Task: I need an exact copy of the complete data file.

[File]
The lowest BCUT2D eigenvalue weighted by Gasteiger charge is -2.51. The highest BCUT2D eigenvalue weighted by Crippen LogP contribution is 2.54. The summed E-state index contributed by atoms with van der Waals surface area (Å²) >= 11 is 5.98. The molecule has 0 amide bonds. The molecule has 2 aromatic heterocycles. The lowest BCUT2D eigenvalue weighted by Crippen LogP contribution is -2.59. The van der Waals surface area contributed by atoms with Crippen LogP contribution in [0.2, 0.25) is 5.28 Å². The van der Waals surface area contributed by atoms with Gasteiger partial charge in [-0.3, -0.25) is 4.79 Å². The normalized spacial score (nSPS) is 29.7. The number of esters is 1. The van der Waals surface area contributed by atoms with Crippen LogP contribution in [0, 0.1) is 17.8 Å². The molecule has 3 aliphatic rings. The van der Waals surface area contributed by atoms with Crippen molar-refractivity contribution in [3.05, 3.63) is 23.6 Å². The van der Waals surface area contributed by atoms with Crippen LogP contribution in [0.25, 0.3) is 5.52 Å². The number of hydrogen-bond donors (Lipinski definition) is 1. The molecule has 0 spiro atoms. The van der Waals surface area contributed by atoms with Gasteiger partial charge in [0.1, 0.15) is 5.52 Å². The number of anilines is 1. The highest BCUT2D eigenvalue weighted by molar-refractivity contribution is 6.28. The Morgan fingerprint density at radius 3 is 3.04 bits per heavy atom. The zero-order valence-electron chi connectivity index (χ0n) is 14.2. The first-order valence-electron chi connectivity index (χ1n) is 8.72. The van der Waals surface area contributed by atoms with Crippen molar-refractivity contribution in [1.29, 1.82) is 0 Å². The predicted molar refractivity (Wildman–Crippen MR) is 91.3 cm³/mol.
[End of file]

The lowest BCUT2D eigenvalue weighted by Gasteiger charge is -2.51. The highest BCUT2D eigenvalue weighted by Crippen LogP contribution is 2.54. The summed E-state index contributed by atoms with van der Waals surface area (Å²) >= 11 is 5.98. The molecule has 0 amide bonds. The molecule has 2 aromatic heterocycles. The lowest BCUT2D eigenvalue weighted by Crippen LogP contribution is -2.59. The van der Waals surface area contributed by atoms with Crippen LogP contribution in [0.2, 0.25) is 5.28 Å². The van der Waals surface area contributed by atoms with Gasteiger partial charge in [-0.3, -0.25) is 4.79 Å². The normalized spacial score (nSPS) is 29.7. The number of esters is 1. The van der Waals surface area contributed by atoms with Crippen LogP contribution in [0, 0.1) is 17.8 Å². The molecule has 3 aliphatic rings. The van der Waals surface area contributed by atoms with Crippen molar-refractivity contribution in [3.05, 3.63) is 23.6 Å². The van der Waals surface area contributed by atoms with Crippen LogP contribution in [0.25, 0.3) is 5.52 Å². The number of hydrogen-bond donors (Lipinski definition) is 1. The molecule has 0 spiro atoms. The van der Waals surface area contributed by atoms with Gasteiger partial charge in [0.1, 0.15) is 5.52 Å². The number of anilines is 1. The highest BCUT2D eigenvalue weighted by molar-refractivity contribution is 6.28. The Morgan fingerprint density at radius 3 is 3.04 bits per heavy atom. The zero-order valence-electron chi connectivity index (χ0n) is 14.2. The first-order valence-electron chi connectivity index (χ1n) is 8.72. The van der Waals surface area contributed by atoms with Crippen molar-refractivity contribution in [1.29, 1.82) is 0 Å². The predicted molar refractivity (Wildman–Crippen MR) is 91.3 cm³/mol.